ECHO launched an exciting new expansion campaign at our Raise the Roof opening on January 14, 2011. The "Get Closer to the Lake" campaign is the result of an extensive strategic planning process started in 2008 to address the needs for additional program enhancements and capital investments. If you missed the event (like me), and want to learn more, ECHO has been holding a series of information breakfasts this spring to introduce the community to our plans for expansion and improvement.

Last week I participated in an information breakfast to get closer to the lake
with Executive Director Phelan Fretz and Director of Development Kate Villa. As a newer volunteer, it was an eye-opener to important aspects of the history and vision of ECHO, as well as the plan for the future. We toured the facility, stopping at key locations in the building to understand the changes that will be made to the spaces, and how those changes will benefit ECHO visitors.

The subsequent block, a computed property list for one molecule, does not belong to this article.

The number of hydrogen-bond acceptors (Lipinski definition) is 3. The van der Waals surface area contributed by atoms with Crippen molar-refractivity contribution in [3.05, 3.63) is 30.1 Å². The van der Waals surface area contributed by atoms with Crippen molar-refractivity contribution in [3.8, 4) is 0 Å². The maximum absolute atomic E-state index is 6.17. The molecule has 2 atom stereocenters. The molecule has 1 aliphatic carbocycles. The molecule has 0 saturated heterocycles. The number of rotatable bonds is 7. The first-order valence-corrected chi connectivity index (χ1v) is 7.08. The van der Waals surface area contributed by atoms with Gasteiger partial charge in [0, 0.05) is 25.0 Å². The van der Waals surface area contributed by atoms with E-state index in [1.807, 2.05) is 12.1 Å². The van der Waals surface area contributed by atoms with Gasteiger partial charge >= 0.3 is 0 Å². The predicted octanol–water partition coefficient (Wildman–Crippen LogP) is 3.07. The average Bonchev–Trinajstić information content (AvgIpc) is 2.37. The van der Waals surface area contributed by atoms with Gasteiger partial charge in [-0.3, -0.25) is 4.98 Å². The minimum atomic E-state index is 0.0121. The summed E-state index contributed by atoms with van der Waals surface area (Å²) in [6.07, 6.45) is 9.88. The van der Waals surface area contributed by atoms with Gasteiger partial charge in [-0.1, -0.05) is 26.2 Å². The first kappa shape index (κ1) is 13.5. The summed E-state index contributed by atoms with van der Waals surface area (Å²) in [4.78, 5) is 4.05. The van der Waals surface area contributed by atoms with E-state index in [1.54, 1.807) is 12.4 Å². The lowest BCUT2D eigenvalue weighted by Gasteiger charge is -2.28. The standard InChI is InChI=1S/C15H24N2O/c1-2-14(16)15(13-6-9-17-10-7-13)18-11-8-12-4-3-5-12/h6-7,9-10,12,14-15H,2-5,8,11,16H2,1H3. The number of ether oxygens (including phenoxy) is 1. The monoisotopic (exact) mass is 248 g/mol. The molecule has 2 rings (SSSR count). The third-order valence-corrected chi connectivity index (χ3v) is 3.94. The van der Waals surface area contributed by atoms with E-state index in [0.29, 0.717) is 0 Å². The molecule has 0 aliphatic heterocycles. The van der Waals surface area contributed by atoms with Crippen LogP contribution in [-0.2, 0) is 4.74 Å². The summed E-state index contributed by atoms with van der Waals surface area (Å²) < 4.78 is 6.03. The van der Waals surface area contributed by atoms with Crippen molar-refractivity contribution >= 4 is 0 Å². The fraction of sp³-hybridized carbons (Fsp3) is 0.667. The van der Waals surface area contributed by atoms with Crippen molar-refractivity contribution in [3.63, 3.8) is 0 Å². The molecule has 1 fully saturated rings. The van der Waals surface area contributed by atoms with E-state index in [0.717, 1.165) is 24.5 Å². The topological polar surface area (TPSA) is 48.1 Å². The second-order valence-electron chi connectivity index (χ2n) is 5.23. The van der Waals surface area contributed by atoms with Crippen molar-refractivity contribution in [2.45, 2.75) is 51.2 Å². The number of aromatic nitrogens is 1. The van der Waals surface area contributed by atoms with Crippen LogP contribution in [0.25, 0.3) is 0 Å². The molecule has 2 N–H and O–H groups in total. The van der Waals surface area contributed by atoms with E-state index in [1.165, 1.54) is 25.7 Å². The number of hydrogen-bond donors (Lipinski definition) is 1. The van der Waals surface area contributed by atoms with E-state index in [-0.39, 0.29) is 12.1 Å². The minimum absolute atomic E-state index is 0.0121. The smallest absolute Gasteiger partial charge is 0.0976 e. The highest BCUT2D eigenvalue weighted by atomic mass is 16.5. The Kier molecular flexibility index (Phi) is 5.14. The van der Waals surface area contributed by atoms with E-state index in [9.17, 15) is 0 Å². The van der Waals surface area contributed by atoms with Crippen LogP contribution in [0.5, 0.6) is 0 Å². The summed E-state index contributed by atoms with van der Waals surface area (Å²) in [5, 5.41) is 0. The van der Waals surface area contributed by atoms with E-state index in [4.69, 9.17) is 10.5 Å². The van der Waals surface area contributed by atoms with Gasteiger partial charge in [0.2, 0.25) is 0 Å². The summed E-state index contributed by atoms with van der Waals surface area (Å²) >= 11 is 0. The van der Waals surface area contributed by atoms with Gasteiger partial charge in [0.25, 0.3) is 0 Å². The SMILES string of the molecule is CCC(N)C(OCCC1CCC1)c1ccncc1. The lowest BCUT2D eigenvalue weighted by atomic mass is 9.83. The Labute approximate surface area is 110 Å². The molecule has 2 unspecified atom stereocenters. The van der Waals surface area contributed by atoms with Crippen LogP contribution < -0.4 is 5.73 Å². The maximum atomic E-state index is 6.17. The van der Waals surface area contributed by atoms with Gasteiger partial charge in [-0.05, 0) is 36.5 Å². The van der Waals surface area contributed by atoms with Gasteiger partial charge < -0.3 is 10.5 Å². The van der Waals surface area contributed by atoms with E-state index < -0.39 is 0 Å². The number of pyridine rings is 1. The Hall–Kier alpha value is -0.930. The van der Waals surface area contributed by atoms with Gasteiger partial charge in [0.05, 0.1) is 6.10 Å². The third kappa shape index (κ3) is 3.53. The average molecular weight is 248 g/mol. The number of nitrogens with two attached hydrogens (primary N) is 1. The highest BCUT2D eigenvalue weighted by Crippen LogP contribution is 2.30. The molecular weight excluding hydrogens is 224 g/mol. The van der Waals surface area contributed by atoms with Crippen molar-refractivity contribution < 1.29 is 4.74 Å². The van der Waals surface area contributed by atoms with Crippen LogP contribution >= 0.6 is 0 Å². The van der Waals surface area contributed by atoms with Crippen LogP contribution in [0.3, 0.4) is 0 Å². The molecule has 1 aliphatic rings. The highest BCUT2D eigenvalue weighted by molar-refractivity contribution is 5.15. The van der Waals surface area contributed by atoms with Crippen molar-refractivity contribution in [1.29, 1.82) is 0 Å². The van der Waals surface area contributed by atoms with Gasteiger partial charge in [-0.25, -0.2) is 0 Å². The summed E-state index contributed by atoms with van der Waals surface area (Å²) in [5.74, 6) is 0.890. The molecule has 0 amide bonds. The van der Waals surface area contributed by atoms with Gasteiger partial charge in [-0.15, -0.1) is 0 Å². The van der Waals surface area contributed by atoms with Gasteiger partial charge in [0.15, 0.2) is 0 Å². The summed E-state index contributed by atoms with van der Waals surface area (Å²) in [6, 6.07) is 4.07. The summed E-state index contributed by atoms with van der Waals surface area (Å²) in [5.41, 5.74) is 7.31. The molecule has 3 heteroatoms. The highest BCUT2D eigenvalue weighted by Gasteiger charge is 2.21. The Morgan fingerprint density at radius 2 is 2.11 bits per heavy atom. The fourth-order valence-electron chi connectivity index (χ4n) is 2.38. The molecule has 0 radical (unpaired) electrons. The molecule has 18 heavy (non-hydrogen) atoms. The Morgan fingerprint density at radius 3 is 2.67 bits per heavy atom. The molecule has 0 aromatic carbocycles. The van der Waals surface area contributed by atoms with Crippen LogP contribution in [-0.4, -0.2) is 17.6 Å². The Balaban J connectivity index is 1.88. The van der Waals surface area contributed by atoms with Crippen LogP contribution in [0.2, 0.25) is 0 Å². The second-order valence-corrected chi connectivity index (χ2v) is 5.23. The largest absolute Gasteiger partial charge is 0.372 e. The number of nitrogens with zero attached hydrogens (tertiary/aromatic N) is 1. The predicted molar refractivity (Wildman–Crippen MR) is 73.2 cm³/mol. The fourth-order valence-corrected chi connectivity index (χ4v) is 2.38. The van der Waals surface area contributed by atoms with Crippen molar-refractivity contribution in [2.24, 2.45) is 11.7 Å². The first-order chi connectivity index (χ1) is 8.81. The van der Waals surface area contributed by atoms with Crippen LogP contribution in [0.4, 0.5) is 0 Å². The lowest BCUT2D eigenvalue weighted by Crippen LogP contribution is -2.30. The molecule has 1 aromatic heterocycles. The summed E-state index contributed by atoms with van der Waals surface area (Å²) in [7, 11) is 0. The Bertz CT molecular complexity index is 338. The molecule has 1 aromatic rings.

Three key areas that will be developed are:
The Lakeside Pavilion:
Extending the west side of the building and reaching towards the water, this development will utilize an additional 5,900 square feet of space, and provide a flexible venue for events and programming. Are you as excited as I am about an expanded space for Café Scientifique? For visiting exhibits, conferences, and presentations? Yes!
New Discovery Place:
The discovery place will move and double in size, incorporating the water play area and expanding the theme of Native American connections to Lake Champlain. ECHO knows that pre-school aged children
and their caregivers are some of our most important and frequent visitors, and we want to highlight our commitment to them. As an education volunteer, it will be a pleasure to bring the activities and storytime programs for our youngest learners to a wonderful new space.